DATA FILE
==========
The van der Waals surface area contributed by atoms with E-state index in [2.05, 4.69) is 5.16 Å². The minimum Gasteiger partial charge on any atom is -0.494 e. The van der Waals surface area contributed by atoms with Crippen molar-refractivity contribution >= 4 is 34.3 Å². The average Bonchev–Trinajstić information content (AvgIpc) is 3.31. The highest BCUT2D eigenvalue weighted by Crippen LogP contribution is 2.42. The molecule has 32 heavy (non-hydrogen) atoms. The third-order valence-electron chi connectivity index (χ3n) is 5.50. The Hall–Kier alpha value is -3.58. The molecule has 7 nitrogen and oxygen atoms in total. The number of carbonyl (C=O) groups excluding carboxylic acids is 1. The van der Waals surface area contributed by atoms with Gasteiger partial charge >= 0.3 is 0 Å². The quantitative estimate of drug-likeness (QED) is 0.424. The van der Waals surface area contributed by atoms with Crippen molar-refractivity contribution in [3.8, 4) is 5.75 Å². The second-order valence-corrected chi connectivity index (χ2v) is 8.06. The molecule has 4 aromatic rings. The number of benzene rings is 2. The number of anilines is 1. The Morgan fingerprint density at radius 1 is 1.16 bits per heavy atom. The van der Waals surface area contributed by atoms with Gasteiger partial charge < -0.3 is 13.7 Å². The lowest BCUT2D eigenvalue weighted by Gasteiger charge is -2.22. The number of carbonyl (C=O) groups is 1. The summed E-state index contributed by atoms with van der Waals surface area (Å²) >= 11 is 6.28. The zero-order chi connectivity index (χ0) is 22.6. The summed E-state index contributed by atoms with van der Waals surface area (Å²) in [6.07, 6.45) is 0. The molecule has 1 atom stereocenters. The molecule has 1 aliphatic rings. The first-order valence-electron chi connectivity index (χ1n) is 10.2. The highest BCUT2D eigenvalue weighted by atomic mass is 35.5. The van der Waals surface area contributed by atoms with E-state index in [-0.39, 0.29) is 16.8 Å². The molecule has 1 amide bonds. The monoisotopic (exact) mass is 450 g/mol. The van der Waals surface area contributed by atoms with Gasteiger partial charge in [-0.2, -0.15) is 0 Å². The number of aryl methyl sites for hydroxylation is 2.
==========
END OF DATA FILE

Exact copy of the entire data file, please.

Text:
The van der Waals surface area contributed by atoms with E-state index in [2.05, 4.69) is 5.16 Å². The minimum Gasteiger partial charge on any atom is -0.494 e. The van der Waals surface area contributed by atoms with Crippen molar-refractivity contribution >= 4 is 34.3 Å². The average Bonchev–Trinajstić information content (AvgIpc) is 3.31. The highest BCUT2D eigenvalue weighted by Crippen LogP contribution is 2.42. The molecule has 32 heavy (non-hydrogen) atoms. The third-order valence-electron chi connectivity index (χ3n) is 5.50. The Hall–Kier alpha value is -3.58. The molecule has 7 nitrogen and oxygen atoms in total. The number of carbonyl (C=O) groups excluding carboxylic acids is 1. The van der Waals surface area contributed by atoms with Gasteiger partial charge >= 0.3 is 0 Å². The quantitative estimate of drug-likeness (QED) is 0.424. The van der Waals surface area contributed by atoms with Crippen molar-refractivity contribution in [3.8, 4) is 5.75 Å². The second-order valence-corrected chi connectivity index (χ2v) is 8.06. The molecule has 4 aromatic rings. The number of benzene rings is 2. The number of anilines is 1. The Morgan fingerprint density at radius 1 is 1.16 bits per heavy atom. The van der Waals surface area contributed by atoms with Gasteiger partial charge < -0.3 is 13.7 Å². The lowest BCUT2D eigenvalue weighted by Gasteiger charge is -2.22. The number of carbonyl (C=O) groups is 1. The summed E-state index contributed by atoms with van der Waals surface area (Å²) >= 11 is 6.28. The zero-order chi connectivity index (χ0) is 22.6. The summed E-state index contributed by atoms with van der Waals surface area (Å²) in [6.07, 6.45) is 0. The molecule has 1 atom stereocenters. The molecule has 1 aliphatic rings. The first-order valence-electron chi connectivity index (χ1n) is 10.2. The highest BCUT2D eigenvalue weighted by atomic mass is 35.5. The van der Waals surface area contributed by atoms with E-state index in [-0.39, 0.29) is 16.8 Å². The molecule has 1 amide bonds. The monoisotopic (exact) mass is 450 g/mol. The van der Waals surface area contributed by atoms with Gasteiger partial charge in [-0.2, -0.15) is 0 Å². The number of aryl methyl sites for hydroxylation is 2.